Three Sisters review at Tobacco Factory Bristol
Andrew Hilton has had the happy knack in the five years that this company has existed of assembling casts who work unselfishly. At this unique venue, where virtually all the productions have been staged either fully or, as this one is, half in the round, the ensemble playing has been outstanding. That same strength is evident again in this clearly defined presentation of Nicholas Wright’s adaptation. At the heart of this story are three sisters full of hope for the future, who, with increasing sadness, watch their dreams fade and life drift past.
In Lucy Black (Masha), Catherine Hamilton (Irina) and Daisy Douglas (Olga), we have real sisters who squabble and spat over minor matters but who, under threat from any external source, close ranks tighter than any regiment in battle. It is heart-rending to watch Irina, the youngest, change from bubbling youthful expectancy to morose acceptance that her dreams of life and love will never materialise. Equally moving is the sight of the stoic Masha reduced to despair as her lover, Colonel Vershinin (Paul Currier), leaves with his regiment never to return.
Who could blame her for choosing the worldly Colonel rather than her boring husband Kulygin. In the sure hands of Andrew Collins, Kulygin has a quiet dignity and deep love for Masha, which overrides his dullness and forces you to have sympathy for this rejected man. This is a performance to savour.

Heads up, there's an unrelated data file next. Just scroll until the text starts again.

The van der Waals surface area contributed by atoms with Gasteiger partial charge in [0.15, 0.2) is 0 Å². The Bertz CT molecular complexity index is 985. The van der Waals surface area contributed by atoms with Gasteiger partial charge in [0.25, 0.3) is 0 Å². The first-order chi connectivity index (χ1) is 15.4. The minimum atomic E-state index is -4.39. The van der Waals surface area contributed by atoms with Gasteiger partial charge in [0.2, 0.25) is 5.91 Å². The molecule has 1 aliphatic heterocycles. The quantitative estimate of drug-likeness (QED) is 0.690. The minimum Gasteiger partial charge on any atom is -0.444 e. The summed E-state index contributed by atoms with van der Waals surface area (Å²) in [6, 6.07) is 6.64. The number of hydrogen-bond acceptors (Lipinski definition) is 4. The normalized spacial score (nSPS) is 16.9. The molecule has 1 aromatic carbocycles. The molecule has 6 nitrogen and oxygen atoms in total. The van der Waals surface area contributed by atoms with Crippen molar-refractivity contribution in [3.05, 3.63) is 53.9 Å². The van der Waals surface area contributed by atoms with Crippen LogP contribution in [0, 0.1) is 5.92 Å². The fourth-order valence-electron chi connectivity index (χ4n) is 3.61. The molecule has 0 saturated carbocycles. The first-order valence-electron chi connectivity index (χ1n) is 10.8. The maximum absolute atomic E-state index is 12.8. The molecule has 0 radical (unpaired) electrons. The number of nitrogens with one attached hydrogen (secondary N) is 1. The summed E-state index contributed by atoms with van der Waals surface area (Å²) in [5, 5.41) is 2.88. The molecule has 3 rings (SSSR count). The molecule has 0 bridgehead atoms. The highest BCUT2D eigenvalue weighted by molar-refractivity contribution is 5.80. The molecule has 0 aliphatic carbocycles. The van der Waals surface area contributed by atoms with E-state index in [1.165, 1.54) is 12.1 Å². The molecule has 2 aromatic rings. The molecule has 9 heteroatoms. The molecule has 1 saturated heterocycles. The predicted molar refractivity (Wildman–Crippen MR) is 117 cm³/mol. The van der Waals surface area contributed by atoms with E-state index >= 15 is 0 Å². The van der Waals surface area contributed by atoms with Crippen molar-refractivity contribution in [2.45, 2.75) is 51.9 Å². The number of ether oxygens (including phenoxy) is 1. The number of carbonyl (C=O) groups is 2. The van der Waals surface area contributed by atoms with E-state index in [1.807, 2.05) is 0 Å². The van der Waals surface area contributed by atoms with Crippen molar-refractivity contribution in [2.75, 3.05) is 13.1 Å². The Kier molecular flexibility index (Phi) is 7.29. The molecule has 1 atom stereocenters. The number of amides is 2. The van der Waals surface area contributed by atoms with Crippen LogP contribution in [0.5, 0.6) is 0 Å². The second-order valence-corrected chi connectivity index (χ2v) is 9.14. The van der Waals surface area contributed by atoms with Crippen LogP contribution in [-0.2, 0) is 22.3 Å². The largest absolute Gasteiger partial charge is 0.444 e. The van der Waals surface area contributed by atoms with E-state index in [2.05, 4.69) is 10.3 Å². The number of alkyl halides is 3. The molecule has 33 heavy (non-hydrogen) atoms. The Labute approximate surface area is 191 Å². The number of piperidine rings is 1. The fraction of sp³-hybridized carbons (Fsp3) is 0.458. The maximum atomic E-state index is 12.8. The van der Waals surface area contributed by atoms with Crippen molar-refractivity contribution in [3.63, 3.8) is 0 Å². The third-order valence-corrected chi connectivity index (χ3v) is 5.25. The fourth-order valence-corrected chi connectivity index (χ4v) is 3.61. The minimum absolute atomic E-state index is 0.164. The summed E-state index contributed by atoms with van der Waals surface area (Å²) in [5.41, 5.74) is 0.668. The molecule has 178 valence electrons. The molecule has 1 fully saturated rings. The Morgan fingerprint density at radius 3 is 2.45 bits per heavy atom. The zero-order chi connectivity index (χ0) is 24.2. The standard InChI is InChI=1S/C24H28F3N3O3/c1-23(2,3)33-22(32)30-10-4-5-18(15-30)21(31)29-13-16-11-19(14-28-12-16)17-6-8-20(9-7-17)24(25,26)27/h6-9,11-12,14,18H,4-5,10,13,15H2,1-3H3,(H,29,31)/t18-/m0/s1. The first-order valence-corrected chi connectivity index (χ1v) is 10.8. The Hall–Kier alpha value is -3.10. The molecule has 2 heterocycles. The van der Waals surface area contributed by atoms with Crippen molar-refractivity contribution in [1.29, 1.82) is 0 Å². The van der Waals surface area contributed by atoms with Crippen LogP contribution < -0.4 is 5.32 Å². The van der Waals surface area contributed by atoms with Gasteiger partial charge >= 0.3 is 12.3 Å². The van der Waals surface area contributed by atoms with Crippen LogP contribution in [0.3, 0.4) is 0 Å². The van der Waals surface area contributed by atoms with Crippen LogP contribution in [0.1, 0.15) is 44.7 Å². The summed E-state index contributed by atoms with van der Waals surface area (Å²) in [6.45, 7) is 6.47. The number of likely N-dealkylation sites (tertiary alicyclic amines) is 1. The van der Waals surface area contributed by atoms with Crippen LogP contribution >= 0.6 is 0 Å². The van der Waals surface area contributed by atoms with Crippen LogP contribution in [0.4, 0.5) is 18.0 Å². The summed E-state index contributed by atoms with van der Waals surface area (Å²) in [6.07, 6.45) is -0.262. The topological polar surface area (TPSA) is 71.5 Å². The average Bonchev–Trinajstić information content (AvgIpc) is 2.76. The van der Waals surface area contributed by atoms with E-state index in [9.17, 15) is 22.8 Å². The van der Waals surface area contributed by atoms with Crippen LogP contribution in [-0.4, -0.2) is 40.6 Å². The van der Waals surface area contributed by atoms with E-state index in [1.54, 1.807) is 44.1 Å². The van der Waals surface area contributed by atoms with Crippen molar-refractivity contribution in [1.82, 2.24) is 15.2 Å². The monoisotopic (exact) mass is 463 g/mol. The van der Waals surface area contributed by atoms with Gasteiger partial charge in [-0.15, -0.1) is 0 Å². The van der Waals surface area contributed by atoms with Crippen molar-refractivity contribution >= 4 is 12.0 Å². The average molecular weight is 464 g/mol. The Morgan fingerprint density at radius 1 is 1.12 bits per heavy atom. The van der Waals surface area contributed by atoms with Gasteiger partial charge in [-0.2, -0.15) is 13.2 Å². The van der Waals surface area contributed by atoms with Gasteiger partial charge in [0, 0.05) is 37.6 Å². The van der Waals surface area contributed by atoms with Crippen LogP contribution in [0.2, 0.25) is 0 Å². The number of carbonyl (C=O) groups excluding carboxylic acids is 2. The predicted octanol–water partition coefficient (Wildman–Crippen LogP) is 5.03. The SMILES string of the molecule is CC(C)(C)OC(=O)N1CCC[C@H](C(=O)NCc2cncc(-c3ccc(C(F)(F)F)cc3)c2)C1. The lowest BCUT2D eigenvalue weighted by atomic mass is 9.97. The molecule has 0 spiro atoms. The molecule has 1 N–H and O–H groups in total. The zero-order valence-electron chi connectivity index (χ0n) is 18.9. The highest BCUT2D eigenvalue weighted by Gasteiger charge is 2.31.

It is appropriate that Olga, played with resigned serenity, should be the one to deliver the slight message of hope at the end of the piece, something so beloved by the author and rejected by Stanislavsky, whose Moscow Arts Theatre first presented this play.
Faithful to the text and never afraid of the humour, this production has room for a little more warmth at the beginning and raw emotion at the end to add variety to the presentation.
Tobacco Factory, Bristol, March 24-April 30
- Anton Chekhov
- Andrew Hilton
- Shakespeare at the Tobacco Factory
- Cast includes
- Daisy Douglas, Lucy Black, Catherine Hamilton, Andrew Collins
- Running time
- 3hrs 35mins
We need your help…
When you subscribe to The Stage, you’re investing in our journalism. And our journalism is invested in supporting theatre and the performing arts.
The Stage is a family business, operated by the same family since we were founded in 1880. We do not receive government funding. We are not owned by a large corporation. Our editorial is not dictated by ticket sales.
We are fully independent, but this means we rely on revenue from readers to survive.
Help us continue to report on great work across the UK, champion new talent and keep up our investigative journalism that holds the powerful to account. Your subscription helps ensure our journalism can continue.